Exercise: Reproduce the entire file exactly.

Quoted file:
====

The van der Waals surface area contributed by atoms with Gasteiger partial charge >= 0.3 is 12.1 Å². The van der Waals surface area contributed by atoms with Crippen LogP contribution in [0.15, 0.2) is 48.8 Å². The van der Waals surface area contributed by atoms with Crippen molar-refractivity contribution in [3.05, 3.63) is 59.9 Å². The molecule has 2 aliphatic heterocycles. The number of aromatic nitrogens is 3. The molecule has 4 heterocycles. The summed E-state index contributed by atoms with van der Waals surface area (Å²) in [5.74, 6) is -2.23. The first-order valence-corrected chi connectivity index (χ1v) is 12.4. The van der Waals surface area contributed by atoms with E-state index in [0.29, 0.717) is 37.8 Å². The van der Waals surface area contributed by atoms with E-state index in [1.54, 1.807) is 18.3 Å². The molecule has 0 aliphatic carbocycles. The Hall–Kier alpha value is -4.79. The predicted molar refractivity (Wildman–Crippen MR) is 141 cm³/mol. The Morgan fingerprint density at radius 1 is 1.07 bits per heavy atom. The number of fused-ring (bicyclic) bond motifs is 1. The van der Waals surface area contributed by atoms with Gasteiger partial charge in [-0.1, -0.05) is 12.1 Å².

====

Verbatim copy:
The van der Waals surface area contributed by atoms with Gasteiger partial charge >= 0.3 is 12.1 Å². The van der Waals surface area contributed by atoms with Crippen LogP contribution in [0.15, 0.2) is 48.8 Å². The van der Waals surface area contributed by atoms with Crippen molar-refractivity contribution in [3.05, 3.63) is 59.9 Å². The molecule has 2 aliphatic heterocycles. The number of aromatic nitrogens is 3. The molecule has 4 heterocycles. The summed E-state index contributed by atoms with van der Waals surface area (Å²) in [5.74, 6) is -2.23. The first-order valence-corrected chi connectivity index (χ1v) is 12.4. The van der Waals surface area contributed by atoms with E-state index in [0.29, 0.717) is 37.8 Å². The van der Waals surface area contributed by atoms with E-state index in [1.54, 1.807) is 18.3 Å². The molecule has 0 aliphatic carbocycles. The Hall–Kier alpha value is -4.79. The predicted molar refractivity (Wildman–Crippen MR) is 141 cm³/mol. The Morgan fingerprint density at radius 1 is 1.07 bits per heavy atom. The number of fused-ring (bicyclic) bond motifs is 1. The van der Waals surface area contributed by atoms with Gasteiger partial charge in [-0.1, -0.05) is 12.1 Å².